top of page

Why Scaling Sales in Pre-Chasm Doesn’t Work

(This post originally appeared on LinkedIn here)

Early-Market buyers (Innovators and Early Adopters) are willing to try out innovative products and services to achieve break-through business improvements. They are focused on the technical aspects of the offering and willing to take risks while they are less concerned with financial and legal aspects. Therefore they want to talk to the technical staff of a vendor, ideally the founder themself, and hence sales is founder-led.

It makes sense to employ a limited number of salespeople to follow up on inbound leads and carry out some of the leg work, but at this stage customers do not perceive value in spending time with them and prefer talking to solution architects and the like.

In Mainstream (Early Majority and later) the picture looks completely different. Buyers in this stage are more interested in the business case of a product or service and risk averse. They want to see and be connected to references, and an ecosystem of partners helping them to implement and operate the new solution. So between Early-Market and Mainstream there is a major shift in buying decision criteria for which Geoffrey Moore coined the term "Chasm".

There is also a fundamental difference in the competitive landscape. In Early-market the innovation is first neglected and later discredited by the incumbents as immature and non-proven. But they don’t yet have a vision for a competitive offering.

In Mainstream the incumbents realized the threat and take it seriously. They start to make acquisitions and build product roadmaps to tell customers that while they don’t have a competitive product yet they will have one within the next months. To succeed in this market the vendor must have a salesforce capable of actively influencing and managing the buyers’ decision making process.

Besides scale, also the required sales skillsets are different in pre- versus post-chasm. In pre-chasm sales’ job is to remove hurdles for Early-market buyers, e.g., finding a way to purchase the offering while the vendor is not yet listed and doesn’t fulfill standard procurement requirements, tweaking the pricing model to support the customer’s business case.

In Mainstream sales must foresee and pre-empt the competitions’ counter strategies, compensate for the lack of history with the customer, tie their value proposition to the few Unique Selling Propositions (USPs) still left after the incumbents are playing catch-up.

Now, let’s look at what happens when you scale sales in pre-chasm.

First, you hire the skillsets required in this phase: highly energetic, ambitious trailblazers focused on Landing at new logos, enjoying the lack of discipline the immature organization imposes at this stage and the founder’s willingness to forgive breaking rules as long as it results in wins.

The number of incoming leads will not grow just because you hired a bunch of new people so they will compete for a given number of opportunities. Now you expect them to actively push your product into the pre-chasm market which makes up only about 16% of the Total Addressable Market. As a result, they will storm post-chasm buyers not ready to make a purchase yet but interested to find out when there is the right time to join the bandwagon.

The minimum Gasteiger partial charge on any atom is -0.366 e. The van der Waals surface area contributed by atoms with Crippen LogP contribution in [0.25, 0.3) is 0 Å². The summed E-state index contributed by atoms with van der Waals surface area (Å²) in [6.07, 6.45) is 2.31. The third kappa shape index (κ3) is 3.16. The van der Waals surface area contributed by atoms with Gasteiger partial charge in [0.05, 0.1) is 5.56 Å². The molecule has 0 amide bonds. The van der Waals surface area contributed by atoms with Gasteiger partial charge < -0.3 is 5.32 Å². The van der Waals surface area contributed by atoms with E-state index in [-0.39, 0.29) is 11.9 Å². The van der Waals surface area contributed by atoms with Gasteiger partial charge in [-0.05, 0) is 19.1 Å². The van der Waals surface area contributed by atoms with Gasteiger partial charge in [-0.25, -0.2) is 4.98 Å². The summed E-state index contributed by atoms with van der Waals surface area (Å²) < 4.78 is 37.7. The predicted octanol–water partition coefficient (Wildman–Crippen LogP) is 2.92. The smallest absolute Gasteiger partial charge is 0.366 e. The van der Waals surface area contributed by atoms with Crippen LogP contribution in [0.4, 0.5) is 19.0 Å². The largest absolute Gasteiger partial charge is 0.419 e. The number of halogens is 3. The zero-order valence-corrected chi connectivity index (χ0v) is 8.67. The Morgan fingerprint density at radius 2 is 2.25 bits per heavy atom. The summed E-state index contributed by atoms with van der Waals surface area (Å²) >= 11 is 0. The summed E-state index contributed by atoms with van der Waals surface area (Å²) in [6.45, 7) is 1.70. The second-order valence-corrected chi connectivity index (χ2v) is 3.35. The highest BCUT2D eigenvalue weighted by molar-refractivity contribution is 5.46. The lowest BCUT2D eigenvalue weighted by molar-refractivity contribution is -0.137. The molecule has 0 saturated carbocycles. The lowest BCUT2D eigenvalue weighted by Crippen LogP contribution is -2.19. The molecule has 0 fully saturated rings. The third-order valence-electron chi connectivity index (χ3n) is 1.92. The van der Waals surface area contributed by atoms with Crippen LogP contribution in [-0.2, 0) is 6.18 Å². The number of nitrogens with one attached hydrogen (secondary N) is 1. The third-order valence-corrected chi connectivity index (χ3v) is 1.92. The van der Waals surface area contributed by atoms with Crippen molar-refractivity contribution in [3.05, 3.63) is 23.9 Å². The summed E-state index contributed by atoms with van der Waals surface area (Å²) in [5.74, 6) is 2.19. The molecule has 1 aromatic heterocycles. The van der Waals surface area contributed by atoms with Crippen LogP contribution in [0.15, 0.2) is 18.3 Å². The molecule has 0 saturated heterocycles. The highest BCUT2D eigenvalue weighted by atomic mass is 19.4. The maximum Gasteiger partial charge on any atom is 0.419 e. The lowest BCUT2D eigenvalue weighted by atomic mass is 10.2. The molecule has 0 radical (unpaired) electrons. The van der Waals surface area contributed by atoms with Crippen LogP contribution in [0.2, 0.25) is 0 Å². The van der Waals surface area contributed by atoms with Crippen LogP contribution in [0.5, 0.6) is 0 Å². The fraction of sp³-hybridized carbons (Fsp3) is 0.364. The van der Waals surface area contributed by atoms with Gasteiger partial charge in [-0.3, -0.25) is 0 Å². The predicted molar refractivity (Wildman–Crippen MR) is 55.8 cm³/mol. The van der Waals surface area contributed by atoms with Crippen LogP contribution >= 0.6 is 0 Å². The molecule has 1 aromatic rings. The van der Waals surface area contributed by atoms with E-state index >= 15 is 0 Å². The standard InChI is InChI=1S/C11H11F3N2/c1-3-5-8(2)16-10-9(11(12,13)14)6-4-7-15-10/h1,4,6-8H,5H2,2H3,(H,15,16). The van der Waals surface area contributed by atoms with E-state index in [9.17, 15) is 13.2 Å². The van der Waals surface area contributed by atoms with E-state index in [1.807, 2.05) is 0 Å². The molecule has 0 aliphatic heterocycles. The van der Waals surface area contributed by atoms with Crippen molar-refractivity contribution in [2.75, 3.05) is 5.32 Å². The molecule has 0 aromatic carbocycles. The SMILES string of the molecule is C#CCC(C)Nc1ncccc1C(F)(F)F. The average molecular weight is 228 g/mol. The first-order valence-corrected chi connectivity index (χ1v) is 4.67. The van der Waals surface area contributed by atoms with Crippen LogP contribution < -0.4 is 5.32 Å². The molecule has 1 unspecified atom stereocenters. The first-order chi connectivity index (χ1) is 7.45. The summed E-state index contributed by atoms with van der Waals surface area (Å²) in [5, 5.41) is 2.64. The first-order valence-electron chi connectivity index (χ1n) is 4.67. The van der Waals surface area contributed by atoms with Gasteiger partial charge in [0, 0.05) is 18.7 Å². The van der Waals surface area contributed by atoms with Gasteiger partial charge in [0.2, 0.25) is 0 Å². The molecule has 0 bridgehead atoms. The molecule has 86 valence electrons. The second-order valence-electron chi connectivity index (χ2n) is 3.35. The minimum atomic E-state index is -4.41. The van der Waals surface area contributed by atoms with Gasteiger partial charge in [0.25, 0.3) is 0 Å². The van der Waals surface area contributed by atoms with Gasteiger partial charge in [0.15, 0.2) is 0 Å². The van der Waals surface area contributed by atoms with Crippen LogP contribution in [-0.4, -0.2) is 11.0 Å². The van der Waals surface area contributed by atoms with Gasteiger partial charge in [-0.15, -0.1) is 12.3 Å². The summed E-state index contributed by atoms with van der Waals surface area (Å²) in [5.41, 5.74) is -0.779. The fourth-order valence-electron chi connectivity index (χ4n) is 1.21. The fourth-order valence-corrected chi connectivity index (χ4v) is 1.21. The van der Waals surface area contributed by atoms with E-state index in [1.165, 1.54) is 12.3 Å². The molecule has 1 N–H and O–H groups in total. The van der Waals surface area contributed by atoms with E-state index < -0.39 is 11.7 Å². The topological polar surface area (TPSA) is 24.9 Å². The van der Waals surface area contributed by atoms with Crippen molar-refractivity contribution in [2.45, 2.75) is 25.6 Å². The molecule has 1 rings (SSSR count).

The pipeline will grow, opportunity sizes will grow, but unfortunately also sales cycle duration will grow as Mainstream buyers wait for the offering to be mature enough. Management will become impatient, blame sales for being incapable of selling the fantastic USPs. The revolving door will start to spin, cash burn will explode, desperate salespeople will make promises management is not aware of, a backlog of liabilities will build up and explode after a while preventing the vendor from establishing references they desperately need to cross the chasm.

Finally, after the vendor made it into Mainstream against all odds, they have a salesforce lacking the skills required at this stage. Their lack of discipline will collide with the rest of the organization as it builds out additional capabilities in Partner and Delivery Management to meet market expectations. Mainstream customers will become impatient as sales remain short-term focused, leaving after the deal was closed and returning in the Expand phase still with a Land mindset.

After winning pilots at large enterprises the vendor will fail to capture the following roll-outs handing them to the incumbents on a silver plate. Initial pilots will be retired after the customer made up their mind on who the strategic vendor for the new category will be. Growth will first level out and after conversion rates imploded revenue will start to be flat with the remaining loyal pre-chasm customers.

So what should a vendor do in pre-chasm instead?

  1. Scale Marketing to educate the market, generate incoming leads, build the brand, and communicate the emerging references to the Mainstream buyers still sitting on the fence.

  2. Scale Technology Management to educate leads from Early-market buyers, provide feedback to product development, and ensure a smooth implementation with short Time-to-Benefit.

  3. Monitor the market for its maturation and start to hire experienced post-chasm sellers once they successfully landed pilot implementations at Mainstream buyers.


bottom of page